How does the same study procedure affect individuals who are routinely tasked cognitively and have adapted vs. individuals who aren't cognitively-exerted on a daily basis on a strength or endurance task. In addition, what type of mental tasks? Familiar? Unfamiliar? etc.

    Sorry. Lots of questions.
  • Posted by a hidden member.
    Log in to view his profile

    Oct 12, 2013 6:17 AM GMT
    Hmmm... Interesting study, but there seem to be a lot of uncontrolled variables and, as someone else has said, the sample size is too small to draw anything like a firm conclusion.
  • Posted by a hidden member.
    Log in to view his profile

    Oct 12, 2013 6:19 AM GMT
    I definetly had worse workouts when I was in school. even if im tired from work, its still better then when I was taking classes.
  • Oceans_of_Flo...

    Posts: 393

    Oct 12, 2013 7:56 AM GMT
    This is why a big burly work out partner is needed, to stimulate one's mental hot spring. Him standing overhead, balls swinging like a pendulum, yelling at you like this is boot camp, gripping the bar, but staring down at you - watching you strain and exert, not pulling up until the last possible second - OH MY GOD.
  • Posted by a hidden member.
    Log in to view his profile

    Oct 12, 2013 10:02 AM GMT
    Exercise enhances your cognitive ability. That's been well known for years.

    If you're "in the zone" (a state that many IT guys know well), it takes a bit to switch from think mode to grunt mode.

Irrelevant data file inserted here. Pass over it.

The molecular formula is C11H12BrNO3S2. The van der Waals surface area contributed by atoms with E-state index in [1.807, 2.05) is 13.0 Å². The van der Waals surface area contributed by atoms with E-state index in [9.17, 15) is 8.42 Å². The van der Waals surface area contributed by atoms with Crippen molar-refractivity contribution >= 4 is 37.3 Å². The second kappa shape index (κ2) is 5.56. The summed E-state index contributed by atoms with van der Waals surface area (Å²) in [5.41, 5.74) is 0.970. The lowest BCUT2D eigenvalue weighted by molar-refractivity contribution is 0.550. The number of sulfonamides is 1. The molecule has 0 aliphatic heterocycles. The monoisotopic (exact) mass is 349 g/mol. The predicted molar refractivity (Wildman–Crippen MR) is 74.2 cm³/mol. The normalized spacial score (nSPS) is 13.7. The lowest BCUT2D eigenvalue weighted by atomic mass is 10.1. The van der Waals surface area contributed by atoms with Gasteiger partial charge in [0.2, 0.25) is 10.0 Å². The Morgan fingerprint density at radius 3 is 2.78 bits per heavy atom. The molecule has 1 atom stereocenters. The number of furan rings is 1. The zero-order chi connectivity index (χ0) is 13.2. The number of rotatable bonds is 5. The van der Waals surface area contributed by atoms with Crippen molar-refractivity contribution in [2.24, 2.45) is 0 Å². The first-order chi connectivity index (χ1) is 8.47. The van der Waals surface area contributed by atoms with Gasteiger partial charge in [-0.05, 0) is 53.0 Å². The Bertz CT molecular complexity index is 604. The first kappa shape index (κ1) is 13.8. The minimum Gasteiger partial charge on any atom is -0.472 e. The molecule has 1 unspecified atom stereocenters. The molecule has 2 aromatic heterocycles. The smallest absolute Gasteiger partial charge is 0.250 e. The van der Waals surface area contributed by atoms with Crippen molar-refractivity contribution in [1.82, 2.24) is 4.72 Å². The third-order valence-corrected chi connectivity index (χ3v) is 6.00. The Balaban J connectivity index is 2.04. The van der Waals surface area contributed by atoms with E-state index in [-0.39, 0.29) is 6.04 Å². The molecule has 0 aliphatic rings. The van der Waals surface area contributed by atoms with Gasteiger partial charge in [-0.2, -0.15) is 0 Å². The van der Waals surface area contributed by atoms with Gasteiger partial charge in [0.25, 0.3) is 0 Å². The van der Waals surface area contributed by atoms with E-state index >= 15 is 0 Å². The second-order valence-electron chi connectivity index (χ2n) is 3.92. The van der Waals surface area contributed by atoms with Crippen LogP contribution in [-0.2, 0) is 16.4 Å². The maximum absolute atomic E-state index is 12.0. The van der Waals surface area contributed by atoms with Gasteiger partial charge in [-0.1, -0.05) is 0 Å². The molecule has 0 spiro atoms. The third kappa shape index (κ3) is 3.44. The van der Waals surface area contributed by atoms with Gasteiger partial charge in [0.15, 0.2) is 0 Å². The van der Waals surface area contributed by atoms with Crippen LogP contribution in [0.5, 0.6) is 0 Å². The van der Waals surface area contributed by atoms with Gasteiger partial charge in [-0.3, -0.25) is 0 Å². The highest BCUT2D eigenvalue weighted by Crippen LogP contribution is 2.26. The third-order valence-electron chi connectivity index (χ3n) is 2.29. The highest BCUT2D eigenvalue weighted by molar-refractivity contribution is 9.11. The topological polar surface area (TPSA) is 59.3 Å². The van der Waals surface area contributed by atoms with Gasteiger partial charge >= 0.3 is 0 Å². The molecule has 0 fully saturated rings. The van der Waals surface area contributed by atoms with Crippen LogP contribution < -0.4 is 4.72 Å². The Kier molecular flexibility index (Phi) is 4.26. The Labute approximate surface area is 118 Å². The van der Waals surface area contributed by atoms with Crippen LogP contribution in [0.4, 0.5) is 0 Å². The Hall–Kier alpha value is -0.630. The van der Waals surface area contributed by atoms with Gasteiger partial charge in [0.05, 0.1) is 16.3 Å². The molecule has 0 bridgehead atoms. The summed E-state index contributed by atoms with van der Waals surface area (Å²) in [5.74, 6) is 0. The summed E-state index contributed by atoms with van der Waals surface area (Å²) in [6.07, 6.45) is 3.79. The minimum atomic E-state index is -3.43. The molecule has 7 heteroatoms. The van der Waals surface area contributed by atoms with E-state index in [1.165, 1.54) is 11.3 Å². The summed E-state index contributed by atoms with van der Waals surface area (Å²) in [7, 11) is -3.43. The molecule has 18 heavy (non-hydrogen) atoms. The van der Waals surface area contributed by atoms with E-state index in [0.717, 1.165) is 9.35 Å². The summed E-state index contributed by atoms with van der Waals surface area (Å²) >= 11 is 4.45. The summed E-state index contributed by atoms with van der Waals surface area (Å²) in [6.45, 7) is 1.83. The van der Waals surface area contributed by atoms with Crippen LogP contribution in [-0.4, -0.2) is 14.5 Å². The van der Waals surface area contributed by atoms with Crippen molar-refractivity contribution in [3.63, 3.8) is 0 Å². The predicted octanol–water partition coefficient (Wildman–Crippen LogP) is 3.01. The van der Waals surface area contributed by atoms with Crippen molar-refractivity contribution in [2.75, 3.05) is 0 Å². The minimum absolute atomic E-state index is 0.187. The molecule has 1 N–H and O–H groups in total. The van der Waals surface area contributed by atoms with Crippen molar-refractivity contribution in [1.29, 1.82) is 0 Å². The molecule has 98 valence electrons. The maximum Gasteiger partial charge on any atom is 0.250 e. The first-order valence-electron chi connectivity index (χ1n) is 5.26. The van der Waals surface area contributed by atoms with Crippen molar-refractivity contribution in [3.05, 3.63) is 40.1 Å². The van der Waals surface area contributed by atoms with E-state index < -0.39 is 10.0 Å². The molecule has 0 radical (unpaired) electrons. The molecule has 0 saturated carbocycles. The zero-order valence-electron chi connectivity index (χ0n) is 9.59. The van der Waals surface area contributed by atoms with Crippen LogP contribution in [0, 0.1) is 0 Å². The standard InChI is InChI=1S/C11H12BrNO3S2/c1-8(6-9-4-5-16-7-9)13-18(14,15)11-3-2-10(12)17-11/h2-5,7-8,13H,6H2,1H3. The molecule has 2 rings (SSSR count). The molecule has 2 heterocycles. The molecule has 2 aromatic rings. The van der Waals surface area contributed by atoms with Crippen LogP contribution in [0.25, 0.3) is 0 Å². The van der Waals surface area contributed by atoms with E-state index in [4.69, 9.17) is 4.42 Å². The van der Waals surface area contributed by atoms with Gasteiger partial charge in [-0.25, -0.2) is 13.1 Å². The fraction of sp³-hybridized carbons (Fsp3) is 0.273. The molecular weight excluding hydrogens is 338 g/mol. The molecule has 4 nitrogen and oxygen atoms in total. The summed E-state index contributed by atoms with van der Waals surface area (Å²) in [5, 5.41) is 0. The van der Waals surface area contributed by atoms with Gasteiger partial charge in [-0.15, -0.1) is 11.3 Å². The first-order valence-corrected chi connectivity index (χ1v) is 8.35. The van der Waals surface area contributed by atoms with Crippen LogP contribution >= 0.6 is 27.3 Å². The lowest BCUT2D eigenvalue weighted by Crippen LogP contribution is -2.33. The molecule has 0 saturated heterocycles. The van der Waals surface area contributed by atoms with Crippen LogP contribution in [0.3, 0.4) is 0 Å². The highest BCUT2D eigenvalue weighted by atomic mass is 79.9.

The endorphins are strong anti-depressants.


    Five things help you live longer:
    1. Diet
    2. Exercise
    3. Keeping stress down / perspective.
    4. An active brain.,
    5. Not being alone.

    Of course, genes come into play, too, but, if he you do all above things you generally can grow old gracefully.
  • BillandChuck

    Posts: 2024

    Oct 12, 2013 12:42 PM GMT
    GuiltyGear saidThis is why a big burly work out partner is needed, to stimulate one's mental hot spring. Him standing overhead, balls swinging like a pendulum, yelling at you like this is boot camp, gripping the bar, but staring down at you - watching you strain and exert, not pulling up until the last possible second - OH MY GOD.

    THAT'S what we've been needing! icon_biggrin.gif
  • Posted by a hidden member.
    Log in to view his profile

    Oct 12, 2013 7:57 PM GMT
    chuckystud saidExercise enhances your cognitive ability. That's been well known for years.

    If you're "in the zone" (a state that many IT guys know well), it takes a bit to switch from think mode to grunt mode.

    The endorphins are strong anti-depressants.


    Five things help you live longer:
    1. Diet
    2. Exercise
    3. Keeping stress down / perspective.
    4. An active brain.,
    5. Not being alone.

    Of course, genes come into play, too, but, if he you do all above things you generally can grow old gracefully.


    I think I've got all those covered, though #2 could always use more attention.
  • Posted by a hidden member.
    Log in to view his profile

    Oct 14, 2013 3:03 PM GMT
    no wonder im fat, so much work draining my brain every day.